At a much-heralded interfaith meeting in Abu Dhabi on February 4, 2019, Pope Francis and the Grand Sheikh of Al-Azhar, Ahmed el-Tayeb, took a small, symbolic step toward religious tolerance by signing an agreement on “human fraternity” and laying the cornerstones of a mosque and church that are to be built side-by-side in the city. That was the “feel good” moment in an historic meeting where Grand Sheikh El-Tayeb missed a strategic opportunity.

While Francis specifically denounced the ongoing violence and religious warfare (i.e. terrorism) in places like Yemen, Libya, Iraq, and Syria at the forum, the tone of El-Tayeb’s speech was far different. The top scholar of Sunni Islam blamed the Western media for distorting Islam’s peaceful message after the attacks of 9/11 and portraying Muslims “as savage barbarians who pose a danger and threat to modern societies.” He also said that “armed groups,” regardless of what religion they may follow, are “murderers and butchers” when they kill innocent victims of other faiths.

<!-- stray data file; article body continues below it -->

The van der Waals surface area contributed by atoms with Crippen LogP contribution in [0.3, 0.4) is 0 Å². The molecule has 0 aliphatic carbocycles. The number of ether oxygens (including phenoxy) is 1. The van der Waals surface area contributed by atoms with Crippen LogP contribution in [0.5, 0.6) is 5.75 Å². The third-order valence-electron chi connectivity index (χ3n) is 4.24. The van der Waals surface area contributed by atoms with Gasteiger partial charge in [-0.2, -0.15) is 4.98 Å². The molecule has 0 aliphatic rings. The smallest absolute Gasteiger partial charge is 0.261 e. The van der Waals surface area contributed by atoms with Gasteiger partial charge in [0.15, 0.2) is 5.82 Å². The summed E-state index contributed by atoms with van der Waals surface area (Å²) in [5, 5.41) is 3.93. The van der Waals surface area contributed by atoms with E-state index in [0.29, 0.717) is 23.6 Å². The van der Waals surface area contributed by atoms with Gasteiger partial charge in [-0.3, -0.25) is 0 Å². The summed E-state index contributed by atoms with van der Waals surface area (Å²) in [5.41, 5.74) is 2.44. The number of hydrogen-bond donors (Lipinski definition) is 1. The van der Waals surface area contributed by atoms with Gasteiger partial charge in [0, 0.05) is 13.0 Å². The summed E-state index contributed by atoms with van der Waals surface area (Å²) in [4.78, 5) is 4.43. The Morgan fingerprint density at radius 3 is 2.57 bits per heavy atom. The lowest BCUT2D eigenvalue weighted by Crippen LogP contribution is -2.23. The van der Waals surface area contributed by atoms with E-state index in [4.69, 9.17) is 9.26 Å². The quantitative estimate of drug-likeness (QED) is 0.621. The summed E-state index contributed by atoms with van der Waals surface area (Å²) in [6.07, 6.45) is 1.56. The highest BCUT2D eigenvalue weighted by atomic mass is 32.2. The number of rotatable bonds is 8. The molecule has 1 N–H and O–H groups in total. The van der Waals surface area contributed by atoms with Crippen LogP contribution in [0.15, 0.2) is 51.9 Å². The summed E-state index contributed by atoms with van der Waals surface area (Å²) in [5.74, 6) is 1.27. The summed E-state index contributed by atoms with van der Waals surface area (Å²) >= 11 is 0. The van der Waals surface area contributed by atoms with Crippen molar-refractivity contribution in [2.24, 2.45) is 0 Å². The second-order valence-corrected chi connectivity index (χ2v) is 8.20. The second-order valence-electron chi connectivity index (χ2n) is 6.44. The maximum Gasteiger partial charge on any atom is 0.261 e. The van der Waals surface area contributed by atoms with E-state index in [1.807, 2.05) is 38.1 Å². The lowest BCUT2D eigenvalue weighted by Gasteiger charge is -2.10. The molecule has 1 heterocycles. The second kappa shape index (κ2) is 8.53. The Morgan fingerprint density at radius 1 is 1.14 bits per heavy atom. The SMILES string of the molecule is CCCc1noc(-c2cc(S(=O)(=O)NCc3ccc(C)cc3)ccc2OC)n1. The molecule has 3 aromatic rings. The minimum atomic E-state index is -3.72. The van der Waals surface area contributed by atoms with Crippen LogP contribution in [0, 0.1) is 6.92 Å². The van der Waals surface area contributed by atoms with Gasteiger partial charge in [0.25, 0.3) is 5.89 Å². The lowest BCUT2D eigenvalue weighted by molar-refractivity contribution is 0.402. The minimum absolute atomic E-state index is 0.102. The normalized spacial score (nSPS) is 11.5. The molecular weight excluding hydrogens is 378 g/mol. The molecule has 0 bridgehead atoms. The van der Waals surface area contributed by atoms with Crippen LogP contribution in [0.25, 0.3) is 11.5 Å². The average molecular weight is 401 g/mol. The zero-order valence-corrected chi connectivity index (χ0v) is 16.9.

Really? So, Islam’s image problem in the West is really our fault after 19 young men who claimed to be Muslims hijacked passenger aircraft and flew them into the World Trade Center and the Pentagon and killed 3000 innocent Americans? And just how is the media supposed to portray those calling themselves Muslims when they behead a hostage or assault a hotel in Nairobi?

The Grand Sheikh had a rare and strategic opportunity to specifically and irrevocably denounce groups like Al-Qaeda, ISIS, and Al-Shabaab – and their followers and sympathizers – as apostates who are not Muslims and have nothing to do with Islam. He had the chance to pull the rug of religious legitimacy right out from under them. Instead, he deflected the blame for Islam’s poor image on the Western media and avoided any responsibility for Islam to clean up its own house. That sort of responsibility is precisely what the West has been waiting for. Instead, his generic, ambiguous comments were an affront to the victims of Islamist terrorism everywhere.

El-Tayeb had a once-in-a-lifetime chance to draw a line in the sand and differentiate between real Islam and the extremism of the Islamist ideology and he didn’t even make the effort. His unwillingness to do so only adds to Islam’s image problem, not only in the West, but around the world.